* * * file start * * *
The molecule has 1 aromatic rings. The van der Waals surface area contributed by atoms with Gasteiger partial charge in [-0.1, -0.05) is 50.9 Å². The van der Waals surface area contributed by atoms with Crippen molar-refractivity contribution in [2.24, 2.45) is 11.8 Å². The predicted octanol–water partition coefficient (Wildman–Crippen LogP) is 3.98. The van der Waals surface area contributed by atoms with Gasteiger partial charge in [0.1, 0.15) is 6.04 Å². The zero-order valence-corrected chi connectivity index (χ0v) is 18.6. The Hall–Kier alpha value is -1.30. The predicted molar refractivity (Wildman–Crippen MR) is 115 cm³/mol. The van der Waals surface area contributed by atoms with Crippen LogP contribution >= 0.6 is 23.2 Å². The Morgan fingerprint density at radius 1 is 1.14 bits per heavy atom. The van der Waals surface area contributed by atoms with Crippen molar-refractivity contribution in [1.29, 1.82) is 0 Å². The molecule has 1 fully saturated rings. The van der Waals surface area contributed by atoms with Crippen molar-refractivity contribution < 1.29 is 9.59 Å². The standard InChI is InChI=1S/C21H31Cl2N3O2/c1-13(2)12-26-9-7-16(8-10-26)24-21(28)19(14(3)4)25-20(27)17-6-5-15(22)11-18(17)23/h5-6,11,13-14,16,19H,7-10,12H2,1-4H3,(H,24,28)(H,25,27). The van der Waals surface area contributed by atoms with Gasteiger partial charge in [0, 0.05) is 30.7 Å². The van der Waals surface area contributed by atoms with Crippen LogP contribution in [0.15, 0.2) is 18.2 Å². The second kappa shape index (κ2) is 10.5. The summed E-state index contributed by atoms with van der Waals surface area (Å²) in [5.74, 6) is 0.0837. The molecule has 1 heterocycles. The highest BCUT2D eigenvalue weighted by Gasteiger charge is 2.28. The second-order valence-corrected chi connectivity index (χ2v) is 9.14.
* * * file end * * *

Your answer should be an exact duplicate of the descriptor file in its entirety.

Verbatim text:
The molecule has 1 aromatic rings. The van der Waals surface area contributed by atoms with Gasteiger partial charge in [-0.1, -0.05) is 50.9 Å². The van der Waals surface area contributed by atoms with Crippen molar-refractivity contribution in [2.24, 2.45) is 11.8 Å². The predicted octanol–water partition coefficient (Wildman–Crippen LogP) is 3.98. The van der Waals surface area contributed by atoms with Gasteiger partial charge in [0.1, 0.15) is 6.04 Å². The zero-order valence-corrected chi connectivity index (χ0v) is 18.6. The Hall–Kier alpha value is -1.30. The predicted molar refractivity (Wildman–Crippen MR) is 115 cm³/mol. The van der Waals surface area contributed by atoms with Crippen LogP contribution >= 0.6 is 23.2 Å². The Morgan fingerprint density at radius 1 is 1.14 bits per heavy atom. The van der Waals surface area contributed by atoms with Crippen molar-refractivity contribution in [1.29, 1.82) is 0 Å². The molecule has 1 fully saturated rings. The van der Waals surface area contributed by atoms with Crippen molar-refractivity contribution < 1.29 is 9.59 Å². The standard InChI is InChI=1S/C21H31Cl2N3O2/c1-13(2)12-26-9-7-16(8-10-26)24-21(28)19(14(3)4)25-20(27)17-6-5-15(22)11-18(17)23/h5-6,11,13-14,16,19H,7-10,12H2,1-4H3,(H,24,28)(H,25,27). The van der Waals surface area contributed by atoms with Gasteiger partial charge in [0, 0.05) is 30.7 Å². The van der Waals surface area contributed by atoms with Crippen LogP contribution in [0.15, 0.2) is 18.2 Å². The second kappa shape index (κ2) is 10.5. The summed E-state index contributed by atoms with van der Waals surface area (Å²) in [5.74, 6) is 0.0837. The molecule has 1 heterocycles. The highest BCUT2D eigenvalue weighted by Gasteiger charge is 2.28. The second-order valence-corrected chi connectivity index (χ2v) is 9.14.